Anti-major histocompatibility complex-induced obliterative airway disease: Selective role for CD4 and CD8 T cells in inducing immune responses to self-antigens

Venkataswarup Tiriveedhi, Masashi Takenaka, Nayan J. Sarma, Andrew G. Gelman, Thalachallour Mohanakumar

Research output: Contribution to journalArticlepeer-review

9 Citations (Scopus)


Background: The goal of this study was to define the role of T-cell sub-sets in the pathogenesis of autoimmunity-induced obliterative airway disease by passive transfer of CD8+ or CD4+ T cells. Methods: Antibodies to major histocompatibility complex (MHC) class I were administered intrabronchially into C57BL/6 animals. Lungs were analyzed by histopathology and immunohistochemistry. The CD8+ and CD4+ T-cell sub-sets were purified from the lung-infiltrating cells and intrabronchially transferred. Frequency of cells secreting interleukin-17, interferon-γ, or interleukin-10 to self-antigens was enumerated by enzyme-linked immunospot assay. Myeloperoxidase and antibodies to self-antigens were determined by enzyme-linked immunosorbent assay. Cytokine and growth factor expression was determined by quantitative reverse-transcription polymerase chain reaction. Results: Passive transfer of lung-infiltrating CD8 T cells isolated after anti-MHC class I administration, along with sub-optimal dose, induced significantly higher cellular infiltration (89.3% ± 7.9% vs 62.8% ± 10.1%, p < 0.05) vs the CD4 transfer group. Further, passive transfer of CD8 cells resulted in infiltration of neutrophils and macrophages, suggesting early injury response. In contrast, passive transfer of CD4+ T cells induced a significantly higher degree of luminal occlusion (29.3% ± 5.6% vs 8.6 ± 2.5%, p < 0.05) and fibrosis (54.4% ± 9.3% vs 10.2% ± 2.4%, p < 0.05) vs the CD8 group and B-cell infiltration, leading to immune responses to lung-associated self-antigens and fibrosis. Conclusion: Ligation of MHC molecules by its specific antibodies induced early injury with neutrophils, macrophages, and CD8 T cells, which leads to exposure of cryptic self-antigens and their presentation by the infiltrating CD4+ T cells and B cells, leading to the development of immune responses to self-antigens and culminating in obliterative airway disease.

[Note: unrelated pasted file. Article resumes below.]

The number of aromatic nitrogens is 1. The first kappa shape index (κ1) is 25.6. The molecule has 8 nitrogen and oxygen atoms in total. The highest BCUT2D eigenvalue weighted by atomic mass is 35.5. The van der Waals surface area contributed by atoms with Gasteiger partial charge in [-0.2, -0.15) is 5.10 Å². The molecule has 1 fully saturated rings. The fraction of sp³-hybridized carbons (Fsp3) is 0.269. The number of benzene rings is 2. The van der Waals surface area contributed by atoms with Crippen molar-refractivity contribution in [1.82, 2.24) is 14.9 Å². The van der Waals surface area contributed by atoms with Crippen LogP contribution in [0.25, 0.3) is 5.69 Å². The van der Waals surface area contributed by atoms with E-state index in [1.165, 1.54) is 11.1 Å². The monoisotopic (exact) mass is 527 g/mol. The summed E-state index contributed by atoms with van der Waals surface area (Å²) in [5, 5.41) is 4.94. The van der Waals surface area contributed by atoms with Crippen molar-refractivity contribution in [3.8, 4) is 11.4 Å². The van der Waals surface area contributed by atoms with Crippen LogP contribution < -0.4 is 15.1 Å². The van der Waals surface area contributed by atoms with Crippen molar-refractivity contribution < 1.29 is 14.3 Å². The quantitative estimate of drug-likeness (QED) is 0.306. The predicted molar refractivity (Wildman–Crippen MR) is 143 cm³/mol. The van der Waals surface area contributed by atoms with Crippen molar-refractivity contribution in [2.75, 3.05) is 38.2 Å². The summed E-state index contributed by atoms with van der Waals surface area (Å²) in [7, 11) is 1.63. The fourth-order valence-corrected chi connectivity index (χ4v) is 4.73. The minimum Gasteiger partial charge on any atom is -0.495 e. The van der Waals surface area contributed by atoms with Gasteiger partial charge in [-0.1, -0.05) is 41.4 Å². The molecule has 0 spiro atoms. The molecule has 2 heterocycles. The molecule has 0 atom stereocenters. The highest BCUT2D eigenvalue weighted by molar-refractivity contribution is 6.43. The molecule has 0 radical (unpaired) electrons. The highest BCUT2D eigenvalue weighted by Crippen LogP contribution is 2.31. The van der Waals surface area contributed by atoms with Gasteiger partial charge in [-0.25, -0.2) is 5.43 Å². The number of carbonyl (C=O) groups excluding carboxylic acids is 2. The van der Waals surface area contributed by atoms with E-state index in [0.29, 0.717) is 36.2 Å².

Original languageEnglish
Pages (from-to)714-722
Number of pages9
JournalJournal of Heart and Lung Transplantation
Issue number7
Publication statusPublished - 07-2013
Externally publishedYes

All Science Journal Classification (ASJC) codes

  • Surgery
  • Pulmonary and Respiratory Medicine
  • Cardiology and Cardiovascular Medicine
  • Transplantation


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